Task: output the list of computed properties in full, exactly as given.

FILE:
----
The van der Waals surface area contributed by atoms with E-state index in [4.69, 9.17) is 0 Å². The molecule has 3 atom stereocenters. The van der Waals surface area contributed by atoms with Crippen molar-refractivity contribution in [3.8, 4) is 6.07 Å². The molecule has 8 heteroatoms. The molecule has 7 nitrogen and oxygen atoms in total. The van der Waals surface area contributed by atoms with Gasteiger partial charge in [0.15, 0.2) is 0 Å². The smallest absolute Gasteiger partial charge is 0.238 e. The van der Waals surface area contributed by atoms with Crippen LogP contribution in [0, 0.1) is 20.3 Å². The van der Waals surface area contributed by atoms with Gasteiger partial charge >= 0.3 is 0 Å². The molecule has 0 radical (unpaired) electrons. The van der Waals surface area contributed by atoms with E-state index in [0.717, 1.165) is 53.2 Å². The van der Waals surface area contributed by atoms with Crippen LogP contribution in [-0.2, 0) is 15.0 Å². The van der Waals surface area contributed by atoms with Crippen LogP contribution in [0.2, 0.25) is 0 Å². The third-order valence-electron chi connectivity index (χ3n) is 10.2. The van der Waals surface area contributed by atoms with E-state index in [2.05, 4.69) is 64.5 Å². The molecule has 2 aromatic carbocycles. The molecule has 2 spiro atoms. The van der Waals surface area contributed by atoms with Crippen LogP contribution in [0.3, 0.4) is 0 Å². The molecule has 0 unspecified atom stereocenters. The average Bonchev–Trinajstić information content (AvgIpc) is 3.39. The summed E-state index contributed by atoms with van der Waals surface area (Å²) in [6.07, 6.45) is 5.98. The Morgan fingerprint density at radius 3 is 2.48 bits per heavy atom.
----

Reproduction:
The van der Waals surface area contributed by atoms with E-state index in [4.69, 9.17) is 0 Å². The molecule has 3 atom stereocenters. The van der Waals surface area contributed by atoms with Crippen molar-refractivity contribution in [3.8, 4) is 6.07 Å². The molecule has 8 heteroatoms. The molecule has 7 nitrogen and oxygen atoms in total. The van der Waals surface area contributed by atoms with Gasteiger partial charge in [0.15, 0.2) is 0 Å². The smallest absolute Gasteiger partial charge is 0.238 e. The van der Waals surface area contributed by atoms with Crippen LogP contribution in [0, 0.1) is 20.3 Å². The van der Waals surface area contributed by atoms with Gasteiger partial charge >= 0.3 is 0 Å². The molecule has 0 radical (unpaired) electrons. The van der Waals surface area contributed by atoms with E-state index in [0.717, 1.165) is 53.2 Å². The van der Waals surface area contributed by atoms with Crippen LogP contribution in [-0.2, 0) is 15.0 Å². The van der Waals surface area contributed by atoms with Crippen LogP contribution in [0.2, 0.25) is 0 Å². The third-order valence-electron chi connectivity index (χ3n) is 10.2. The van der Waals surface area contributed by atoms with E-state index in [2.05, 4.69) is 64.5 Å². The molecule has 2 aromatic carbocycles. The molecule has 2 spiro atoms. The van der Waals surface area contributed by atoms with Crippen LogP contribution in [0.3, 0.4) is 0 Å². The molecule has 0 unspecified atom stereocenters. The average Bonchev–Trinajstić information content (AvgIpc) is 3.39. The summed E-state index contributed by atoms with van der Waals surface area (Å²) in [6.07, 6.45) is 5.98. The Morgan fingerprint density at radius 3 is 2.48 bits per heavy atom.